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A Guide For New Mothers

Breastfeeding & More

A Guide for Young Mothers

By Melanie Rumbel and Marika Dy

Why should you breastfeed?

Breast milk contains an ideal blend of nutrients for infants and immunity-boosting antibodies. By breastfeeding, you can help your baby grow strong and healthy. Mothers that breastfeed also experience health benefits themselves. Since the body absorbs calcium more efficiently while lactating, breastfeeding mothers reduce their risk of developing osteoporosis. Breastfeeding also reduces the risk of ovarian and breast cancer. Additionally, breastfeeding can help a family save money. Because there is no need to buy feeding bottles, formula and artificial nipples, breastfeeding leads to fewer expenses.


Caring for your baby

During first few weeks, only give your baby a sponge bath. After umbilical cord falls off, give baby a bath 2-3 times a week in lukewarm water.

Feed baby frequently. A newborn needs to be fed every 2-3 hours.

Trim baby’s nails so they don’t scratch themselves.

Burp baby after feeding to release air trapped in baby’s stomach. To burp baby, hold baby against your chest, and softly pat their back

When holding baby upright or laying baby down, support their neck and back.

Wash your hands before holding your baby to prevent infection and illness.

Change baby’s diaper frequently so that it is clean. Wipe genital area front to back to avoid urinary infection.

Myths about breastfeeding

MYTH: The mother should not breastfeed while on medication.

FACT: Only a very small amount of most medicines will be found in breast milk.

MYTH: The mother’s diet decides the milk’s nutrient composition.

FACT: Diet does not directly affect quality of breast milk produced. However, if the mother is severely malnourished or fails to maintain a balanced diet, breast milk quality can be detrimentally affected.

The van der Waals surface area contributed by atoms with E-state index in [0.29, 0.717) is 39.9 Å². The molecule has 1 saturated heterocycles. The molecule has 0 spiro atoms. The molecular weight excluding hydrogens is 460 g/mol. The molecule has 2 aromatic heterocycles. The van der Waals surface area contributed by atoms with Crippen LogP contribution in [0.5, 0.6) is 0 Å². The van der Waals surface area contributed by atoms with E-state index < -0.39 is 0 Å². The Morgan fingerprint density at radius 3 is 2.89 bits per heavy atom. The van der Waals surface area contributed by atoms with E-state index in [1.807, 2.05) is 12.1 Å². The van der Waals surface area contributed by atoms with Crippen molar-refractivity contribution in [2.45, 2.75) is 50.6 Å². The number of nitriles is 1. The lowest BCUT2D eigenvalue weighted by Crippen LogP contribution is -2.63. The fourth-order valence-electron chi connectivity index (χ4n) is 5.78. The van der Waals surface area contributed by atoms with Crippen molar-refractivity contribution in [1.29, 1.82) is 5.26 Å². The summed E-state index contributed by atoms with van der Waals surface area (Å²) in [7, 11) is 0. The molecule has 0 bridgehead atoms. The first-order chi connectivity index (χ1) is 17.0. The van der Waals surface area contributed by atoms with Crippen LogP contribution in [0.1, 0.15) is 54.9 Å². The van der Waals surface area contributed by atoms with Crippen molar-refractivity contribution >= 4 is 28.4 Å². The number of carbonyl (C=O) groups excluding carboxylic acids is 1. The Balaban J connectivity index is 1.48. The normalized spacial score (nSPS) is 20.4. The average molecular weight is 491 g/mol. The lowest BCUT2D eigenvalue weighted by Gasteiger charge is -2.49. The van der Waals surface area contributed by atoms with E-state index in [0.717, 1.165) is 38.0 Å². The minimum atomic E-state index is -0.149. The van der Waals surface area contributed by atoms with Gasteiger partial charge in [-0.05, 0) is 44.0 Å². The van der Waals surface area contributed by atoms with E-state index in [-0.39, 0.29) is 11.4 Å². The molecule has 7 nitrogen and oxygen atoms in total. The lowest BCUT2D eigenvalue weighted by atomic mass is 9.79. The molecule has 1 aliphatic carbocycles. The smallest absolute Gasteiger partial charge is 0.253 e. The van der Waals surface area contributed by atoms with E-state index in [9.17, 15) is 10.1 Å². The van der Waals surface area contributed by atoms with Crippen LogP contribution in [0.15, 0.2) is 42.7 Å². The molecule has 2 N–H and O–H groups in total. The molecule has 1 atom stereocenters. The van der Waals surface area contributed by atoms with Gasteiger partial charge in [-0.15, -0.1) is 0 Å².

MYTH: You should not nurse if you have a blocked duct or breast infection.

FACT: The best way to treat a blocked duct is to breastfeed as often as you can. To prevent an infection, clear blocked ducts by breastfeeding. If you develops an infection, see a doctor immediately– however, it is still safe to breastfeed as it will not harm the baby.

MYTH: If ill, you should stop nursing immediately.

FACT: By the time you feel ill, the baby will most likely have already been exposed to the illness. Continuing to breastfeed the baby will actually boost their immune system by passing along protective antibodies that are found in the breast milk.

MYTH: Pain during breastfeeding is normal.

FACT: Some mothers may experience tenderness for the first few days of breastfeeding, but there should not be any pain. Mild pain lasting for one or two days is acceptable, but any pain more extreme or lengthy should indicate that a mother must seek medical attention.


Breastfeeding Tips

Get comfortable– sitting in a reclining nursing position can reduce breast soreness and allow baby to latch on better.

If nipples crack while breastfeeding, rinse with clean water and apply a safe, appropriate ointment (i.e. petroleum jelly) to soothe any irritation.

Stay hydrated when feeding, drinking a lot of water.

Breastfeed soon after giving birth, and feed often to increase milk supply.

Make sure the baby is latched on to as much of the areola as possible. This will ensure that the baby can draw out the maximum amount of milk, as well as reduce any pinching discomfort which may occur if the baby is latched only on the nipple.

Hygiene for Breastfeeding Parents

Wash breasts and nipples properly to reduce the baby’s exposure to bacteria.

Wash hands before and after every feed.

Treat blocked nipple ducts immediately to avoid worsening the infection.

Wear a clean bra everyday, and change it if it gets soiled or wet. If breast pads are worn to soak up leaking milk, change them often. This can prevent yeast or bacterial growth, as they thrive in damp, warm environments.


Vaccinations for Children

Young children are at increased risks for infectious diseases because their immune systems have not yet built up the necessary defense.

Childhood vaccinations allow child to develop immunity against diseases before they come into contact with them.